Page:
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    This case study of how visions led the Xhosa woman Nontetha to preach that the 1918 influenza epidemic was a divine punishment illustrates the widespread receptivity of Africans to new prophet revelations. The fact that South African authorities, fearful of the political implications of her message, imprisoned her in a mental asylum tells another story.

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  • Martin, Marie-Louise. Kimbangu: An African Prophet and His Church. Translated by D. M. Moore. Grand Rapids, MI: Eerdmans, 1976.

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    The visions that inspired Simon Kimbangu in 1921 to preach a message of reform led to his long-term imprisonment by Belgian Congo authorities and to the foundation of a new Christian denomination that has become part of the World Council of Churches.

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  • Peires, J. B. The Dead Will Arise: Nongqawuse and the Great Xhosa Cattle Killing Movement of 1856–7. Johannesburg, South Africa: Ravan, 1989.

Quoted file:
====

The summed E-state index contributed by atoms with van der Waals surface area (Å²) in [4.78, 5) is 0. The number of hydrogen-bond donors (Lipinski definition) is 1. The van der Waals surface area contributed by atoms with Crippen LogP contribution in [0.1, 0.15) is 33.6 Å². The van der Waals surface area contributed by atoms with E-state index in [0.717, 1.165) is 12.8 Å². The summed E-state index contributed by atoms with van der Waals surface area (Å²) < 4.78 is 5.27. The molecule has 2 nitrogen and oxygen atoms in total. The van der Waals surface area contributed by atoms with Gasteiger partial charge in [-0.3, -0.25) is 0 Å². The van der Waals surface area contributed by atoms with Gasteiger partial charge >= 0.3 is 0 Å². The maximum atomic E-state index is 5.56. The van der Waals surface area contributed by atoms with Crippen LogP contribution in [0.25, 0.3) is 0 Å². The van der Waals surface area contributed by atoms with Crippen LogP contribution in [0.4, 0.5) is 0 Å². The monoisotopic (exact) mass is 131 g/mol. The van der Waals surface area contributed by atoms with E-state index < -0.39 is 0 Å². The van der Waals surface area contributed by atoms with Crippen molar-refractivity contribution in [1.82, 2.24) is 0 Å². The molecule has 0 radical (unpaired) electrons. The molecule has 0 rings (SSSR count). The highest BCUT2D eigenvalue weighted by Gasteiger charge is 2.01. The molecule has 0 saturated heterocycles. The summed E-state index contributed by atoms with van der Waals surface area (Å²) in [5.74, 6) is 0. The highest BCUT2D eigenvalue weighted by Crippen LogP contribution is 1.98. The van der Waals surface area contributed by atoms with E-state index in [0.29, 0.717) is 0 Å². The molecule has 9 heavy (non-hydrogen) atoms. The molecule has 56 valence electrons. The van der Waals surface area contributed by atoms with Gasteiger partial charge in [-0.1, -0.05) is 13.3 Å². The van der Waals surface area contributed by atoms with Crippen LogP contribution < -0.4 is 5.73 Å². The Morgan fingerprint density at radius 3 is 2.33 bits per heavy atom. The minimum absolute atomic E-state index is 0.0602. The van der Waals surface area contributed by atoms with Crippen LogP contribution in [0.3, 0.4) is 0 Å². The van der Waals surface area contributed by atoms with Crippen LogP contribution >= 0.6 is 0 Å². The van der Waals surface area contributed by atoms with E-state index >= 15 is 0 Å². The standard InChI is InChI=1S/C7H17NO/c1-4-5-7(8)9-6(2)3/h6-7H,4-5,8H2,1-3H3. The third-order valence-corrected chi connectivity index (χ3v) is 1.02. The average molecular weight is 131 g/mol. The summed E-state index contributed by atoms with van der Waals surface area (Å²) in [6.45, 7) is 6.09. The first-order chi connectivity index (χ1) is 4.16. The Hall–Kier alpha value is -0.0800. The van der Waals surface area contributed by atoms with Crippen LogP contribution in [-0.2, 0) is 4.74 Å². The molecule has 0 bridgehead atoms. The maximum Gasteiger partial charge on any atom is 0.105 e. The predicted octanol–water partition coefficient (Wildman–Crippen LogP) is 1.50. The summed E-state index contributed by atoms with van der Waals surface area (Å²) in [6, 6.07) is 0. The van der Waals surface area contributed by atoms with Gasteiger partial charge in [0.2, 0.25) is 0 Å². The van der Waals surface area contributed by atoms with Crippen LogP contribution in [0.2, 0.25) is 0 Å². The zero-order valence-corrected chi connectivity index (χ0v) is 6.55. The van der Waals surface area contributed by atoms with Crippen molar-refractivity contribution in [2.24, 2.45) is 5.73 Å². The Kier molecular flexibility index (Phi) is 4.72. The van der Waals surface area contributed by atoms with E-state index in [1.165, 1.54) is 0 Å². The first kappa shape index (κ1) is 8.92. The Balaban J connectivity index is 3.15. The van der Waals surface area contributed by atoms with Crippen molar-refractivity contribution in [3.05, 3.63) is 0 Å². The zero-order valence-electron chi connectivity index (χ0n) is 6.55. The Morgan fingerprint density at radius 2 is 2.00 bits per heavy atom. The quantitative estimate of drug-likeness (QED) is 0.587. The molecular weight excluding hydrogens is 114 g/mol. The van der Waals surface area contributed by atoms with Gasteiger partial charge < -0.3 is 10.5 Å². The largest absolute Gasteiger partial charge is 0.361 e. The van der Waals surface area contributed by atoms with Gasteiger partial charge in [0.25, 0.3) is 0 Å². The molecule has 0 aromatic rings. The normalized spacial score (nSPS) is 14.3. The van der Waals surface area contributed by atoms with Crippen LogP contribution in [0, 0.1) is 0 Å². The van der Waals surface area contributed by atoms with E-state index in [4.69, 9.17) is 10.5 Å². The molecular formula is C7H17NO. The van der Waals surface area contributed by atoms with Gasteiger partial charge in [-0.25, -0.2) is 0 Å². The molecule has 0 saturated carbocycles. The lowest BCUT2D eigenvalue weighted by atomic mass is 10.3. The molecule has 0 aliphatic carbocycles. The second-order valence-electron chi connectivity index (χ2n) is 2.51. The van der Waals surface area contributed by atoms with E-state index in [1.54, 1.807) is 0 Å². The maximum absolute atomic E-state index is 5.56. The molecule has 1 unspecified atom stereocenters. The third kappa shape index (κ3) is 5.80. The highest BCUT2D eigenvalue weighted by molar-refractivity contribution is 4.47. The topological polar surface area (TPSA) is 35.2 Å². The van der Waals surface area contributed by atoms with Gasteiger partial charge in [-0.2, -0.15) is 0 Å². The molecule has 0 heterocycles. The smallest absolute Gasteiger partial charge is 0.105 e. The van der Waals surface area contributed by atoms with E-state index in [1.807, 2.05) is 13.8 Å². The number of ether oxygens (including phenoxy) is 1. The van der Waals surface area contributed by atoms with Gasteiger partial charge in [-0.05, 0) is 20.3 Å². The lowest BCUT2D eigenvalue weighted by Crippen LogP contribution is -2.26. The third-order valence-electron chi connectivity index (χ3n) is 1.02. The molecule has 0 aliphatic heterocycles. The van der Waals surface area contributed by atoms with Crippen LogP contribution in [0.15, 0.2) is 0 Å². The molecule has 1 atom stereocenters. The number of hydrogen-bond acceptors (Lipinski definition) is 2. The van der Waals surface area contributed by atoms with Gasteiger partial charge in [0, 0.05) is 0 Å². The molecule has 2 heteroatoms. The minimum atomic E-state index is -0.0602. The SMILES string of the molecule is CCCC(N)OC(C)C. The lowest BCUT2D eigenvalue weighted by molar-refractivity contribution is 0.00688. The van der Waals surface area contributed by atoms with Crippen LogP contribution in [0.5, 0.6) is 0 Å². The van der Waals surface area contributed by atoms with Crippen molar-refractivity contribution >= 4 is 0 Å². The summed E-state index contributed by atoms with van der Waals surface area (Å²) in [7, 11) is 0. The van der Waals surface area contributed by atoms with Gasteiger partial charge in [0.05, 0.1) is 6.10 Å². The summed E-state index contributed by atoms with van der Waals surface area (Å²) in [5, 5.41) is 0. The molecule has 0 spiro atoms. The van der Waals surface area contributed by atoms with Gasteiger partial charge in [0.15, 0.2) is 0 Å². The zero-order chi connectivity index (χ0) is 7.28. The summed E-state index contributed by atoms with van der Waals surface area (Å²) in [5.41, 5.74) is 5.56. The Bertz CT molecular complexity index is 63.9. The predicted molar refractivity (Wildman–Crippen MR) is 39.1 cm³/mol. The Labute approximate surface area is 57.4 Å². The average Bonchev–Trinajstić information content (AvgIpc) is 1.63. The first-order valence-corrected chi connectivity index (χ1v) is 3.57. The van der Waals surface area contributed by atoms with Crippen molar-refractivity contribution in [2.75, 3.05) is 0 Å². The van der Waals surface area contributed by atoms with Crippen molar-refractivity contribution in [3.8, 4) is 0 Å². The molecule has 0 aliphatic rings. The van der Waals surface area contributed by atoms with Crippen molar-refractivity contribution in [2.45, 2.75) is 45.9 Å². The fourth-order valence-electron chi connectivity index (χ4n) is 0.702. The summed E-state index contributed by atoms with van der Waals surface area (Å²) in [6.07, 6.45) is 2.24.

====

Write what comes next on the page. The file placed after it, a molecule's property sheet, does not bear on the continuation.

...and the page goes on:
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    A carefully written historical account of how a young Xhosa woman named Nongqawuse recounted to her people the following revelation she had received: if they killed their cattle and burned their crops, then the intruding Europeans would disappear. The author then relates the terrible consequences that resulted.

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  • Ranger, Terence. “The Mwana Lesa Movement of 1925.” In Themes in the Christian History of Central Africa. Edited by T. O. Ranger and John Weller, 45–75. Berkeley: University of California Press, 1975.

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    A superb account of the witch-eradication movement in colonial Zambia, which turned violent under the direction of Tomo Nyirenda, a Scottish-trained African Christian who had also worked for the Watch Tower movement and who styled himself as the son of God (mwana lesa).

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  • Shank, David A. Prophet Harris, the “Black Elijah” of West Africa. Leiden, The Netherlands, and New York: E. J. Brill, 1994.

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    A careful study of the African former Episcopal catechist, William Wade Harris, who felt it was his calling to become an itinerant preacher in the early 1900s. He had extraordinary successes in the French Ivory Coast and British Gold Coast.